This week, I want to do a mini-series of posts about herbs that you would find in your garden this summer or in your kitchen cabinet. Herbal medicine can be so accessible and I just want to bring so awareness to the fact that you can help yourself in times of need, sometimes with things that are already present in your home. Today we will talk about basil.
Basil (Ocimum basilicum) is such a lovely culinary herb with a detailed history of use. It is considered an herb of protection, attracting luck and good fortune. This thought of protection extended to the afterlife, as the Egyptians used basil as an embalming herb and in ancient India, basil water was used to wash the dead. Known as a "royal herb" basil was a requirement in the diets of royalty, helping to bring about good fortune. The Jewish people use a basil spray to give them strength during their times of fasting. Presently, basil is a very popular herb in the culinary arts and for good reasons. Not only is it very tasty but basil's essential oil helps to prevent the spread of food borne bacteria. Basil has also been used medicinally as well.
The leaf of basil is pungent, bitter and aromatic and it is warm and dry. The reason I find the energetics of the herb (ie taste, temperature and moisture) to be so important, is so we can match the qualities of the illness to the qualities of the herb. For example, basil is warm and dry making it helpful for cold, damp conditions, especially of the respiratory system, the digestive system and the reproductive system.
In the respiratory system, cold and damp manifestations are ones that we often see in the winter as colds and flus (so don't get rid of all your basil at the end of the summer). Cold in the respiratory system is seen as a cough with thin white sputum or nasal congestion with white discharge. Basil helps to warm up the lungs and expectorate (to cough up) any lingering gunk in the chest. A steam bath of fresh basil leaves can be a big relief to these respiratory issues.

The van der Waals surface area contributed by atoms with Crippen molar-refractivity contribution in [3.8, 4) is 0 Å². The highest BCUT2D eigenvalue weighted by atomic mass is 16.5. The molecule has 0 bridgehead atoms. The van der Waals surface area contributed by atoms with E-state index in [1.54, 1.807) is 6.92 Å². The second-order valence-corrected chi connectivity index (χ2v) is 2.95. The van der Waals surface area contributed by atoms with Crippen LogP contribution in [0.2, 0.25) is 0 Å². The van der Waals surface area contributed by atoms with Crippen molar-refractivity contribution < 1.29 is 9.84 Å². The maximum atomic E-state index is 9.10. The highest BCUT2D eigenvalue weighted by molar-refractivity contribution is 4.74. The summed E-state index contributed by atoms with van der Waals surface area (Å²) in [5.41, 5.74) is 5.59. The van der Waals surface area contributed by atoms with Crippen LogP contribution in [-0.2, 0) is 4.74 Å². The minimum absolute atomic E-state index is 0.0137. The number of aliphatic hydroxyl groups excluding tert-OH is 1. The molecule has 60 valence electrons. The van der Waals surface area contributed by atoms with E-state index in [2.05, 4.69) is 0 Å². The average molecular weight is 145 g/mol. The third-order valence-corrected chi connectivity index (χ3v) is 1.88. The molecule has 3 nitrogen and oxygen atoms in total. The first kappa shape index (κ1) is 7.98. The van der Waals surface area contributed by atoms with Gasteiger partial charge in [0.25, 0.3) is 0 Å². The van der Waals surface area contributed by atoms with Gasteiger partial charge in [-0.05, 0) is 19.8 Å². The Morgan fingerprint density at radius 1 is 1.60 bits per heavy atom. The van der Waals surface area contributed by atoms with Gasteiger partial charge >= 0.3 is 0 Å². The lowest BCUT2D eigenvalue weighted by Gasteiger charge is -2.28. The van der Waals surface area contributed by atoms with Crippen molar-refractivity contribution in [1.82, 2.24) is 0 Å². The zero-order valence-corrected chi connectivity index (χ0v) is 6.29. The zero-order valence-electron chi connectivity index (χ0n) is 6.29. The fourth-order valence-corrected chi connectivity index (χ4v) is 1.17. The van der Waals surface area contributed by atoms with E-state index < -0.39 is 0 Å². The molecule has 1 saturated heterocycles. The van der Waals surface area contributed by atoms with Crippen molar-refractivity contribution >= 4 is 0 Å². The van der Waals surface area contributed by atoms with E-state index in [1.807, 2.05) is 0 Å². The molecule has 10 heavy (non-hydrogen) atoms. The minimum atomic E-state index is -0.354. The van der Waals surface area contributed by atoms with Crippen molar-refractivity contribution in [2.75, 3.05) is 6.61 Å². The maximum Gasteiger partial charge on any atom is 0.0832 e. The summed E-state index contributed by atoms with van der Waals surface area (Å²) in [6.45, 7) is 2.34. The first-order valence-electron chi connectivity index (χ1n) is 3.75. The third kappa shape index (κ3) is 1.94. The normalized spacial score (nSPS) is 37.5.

In the digestive system, cold causes dull pain and slow digestion. Basil can promote digestion and help combat pain and indigestion. It also helps to quell spasms in the gut including hiccoughs and can relieve nausea and vomiting.
Cold in the reproductive system results in slow, late periods with dull, aching cramps. Basil is a good choice for this sort of symptom picture. Basil tea, when served to a woman that has just given birth, can be helpful to expel the placenta.
Externally, basil leaves can be crushed directly on to the skin to help get rid of warts and ringworm and to repel against bugs, snakes, scorpions and poisonous spiders. In the garden, the whole plant repels insects from its neighboring plants and when put in a pot on the dinner table, the basil helps to keep the flies away. It also makes a tasty gargle for fight against plaque and tooth decay and when added to the bath, basil leaves provide an amazing aroma and an energizing effect.
Basil is generally regarded as safe although I would avoid therapeutic doses during pregnancy (use in food is ok). Tierra suggests making a therapeutic infusion using 3-9 grams of herb and a tincture of 2-4ml @ 1:3 in 45% alcohol is what Holmes recommends.
Overall, basil is a wonderful herb with a long standing history. Presently, it is used more in the kitchen than for medicinal purposes; however, hopefully with more awareness will come more use. So before you give away or get rid of all your basil at the end of the summer, you may want to save some and dry it for any issues you may encounter down the road.
Duke, J. A. (2000). The green pharmacy herbal handbook: your comprehensive reference to the best herbs for healing. Emmaus, PA: Rodale Reach.
Holmes, P. (2007) The energetics of western herbs: a materia medica integrating Western and Chinese herbal therapeutics (Rev. &enl. 4th ed.). Cotati, CA: Snow Lotus Perss.
Levy, J. d. ( 1997). Common herbs for natural health (Rev, expanded ed.) Woodstock, NY: Ash Tree Pub.
Mars, B. (2007). The desktop guide for natural medicine. Laguna Beach, CA: Basic Health Publications.
Tierra, M. (1988). Planetary herbology: an integration of Western herbs into the traditional Chinese and Ayurvedic systems. Twin Lakes, WI: Lotus Press.